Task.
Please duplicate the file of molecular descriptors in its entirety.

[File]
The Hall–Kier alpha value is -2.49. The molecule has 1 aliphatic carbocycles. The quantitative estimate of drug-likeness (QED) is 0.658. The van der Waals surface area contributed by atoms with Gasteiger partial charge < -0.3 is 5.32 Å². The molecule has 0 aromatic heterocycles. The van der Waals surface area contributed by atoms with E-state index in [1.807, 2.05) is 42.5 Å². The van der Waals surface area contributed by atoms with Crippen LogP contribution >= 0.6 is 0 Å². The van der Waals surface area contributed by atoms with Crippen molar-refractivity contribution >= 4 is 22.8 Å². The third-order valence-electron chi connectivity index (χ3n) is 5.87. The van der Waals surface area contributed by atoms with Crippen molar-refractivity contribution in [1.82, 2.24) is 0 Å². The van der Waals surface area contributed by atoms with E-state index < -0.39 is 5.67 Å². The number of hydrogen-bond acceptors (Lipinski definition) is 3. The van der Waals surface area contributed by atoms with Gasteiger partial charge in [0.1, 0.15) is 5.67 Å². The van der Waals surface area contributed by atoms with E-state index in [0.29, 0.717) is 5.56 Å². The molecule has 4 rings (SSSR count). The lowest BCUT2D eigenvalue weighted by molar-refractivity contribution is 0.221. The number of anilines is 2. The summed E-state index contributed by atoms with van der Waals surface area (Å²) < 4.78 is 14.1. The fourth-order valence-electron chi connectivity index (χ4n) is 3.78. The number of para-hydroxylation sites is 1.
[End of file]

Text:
The Hall–Kier alpha value is -2.49. The molecule has 1 aliphatic carbocycles. The quantitative estimate of drug-likeness (QED) is 0.658. The van der Waals surface area contributed by atoms with Gasteiger partial charge < -0.3 is 5.32 Å². The molecule has 0 aromatic heterocycles. The van der Waals surface area contributed by atoms with E-state index in [1.807, 2.05) is 42.5 Å². The van der Waals surface area contributed by atoms with Crippen LogP contribution >= 0.6 is 0 Å². The van der Waals surface area contributed by atoms with Crippen molar-refractivity contribution >= 4 is 22.8 Å². The third-order valence-electron chi connectivity index (χ3n) is 5.87. The van der Waals surface area contributed by atoms with Crippen molar-refractivity contribution in [1.82, 2.24) is 0 Å². The van der Waals surface area contributed by atoms with E-state index < -0.39 is 5.67 Å². The number of hydrogen-bond acceptors (Lipinski definition) is 3. The van der Waals surface area contributed by atoms with Gasteiger partial charge in [0.1, 0.15) is 5.67 Å². The van der Waals surface area contributed by atoms with E-state index in [0.29, 0.717) is 5.56 Å². The molecule has 4 rings (SSSR count). The lowest BCUT2D eigenvalue weighted by molar-refractivity contribution is 0.221. The number of anilines is 2. The summed E-state index contributed by atoms with van der Waals surface area (Å²) < 4.78 is 14.1. The fourth-order valence-electron chi connectivity index (χ4n) is 3.78. The number of para-hydroxylation sites is 1.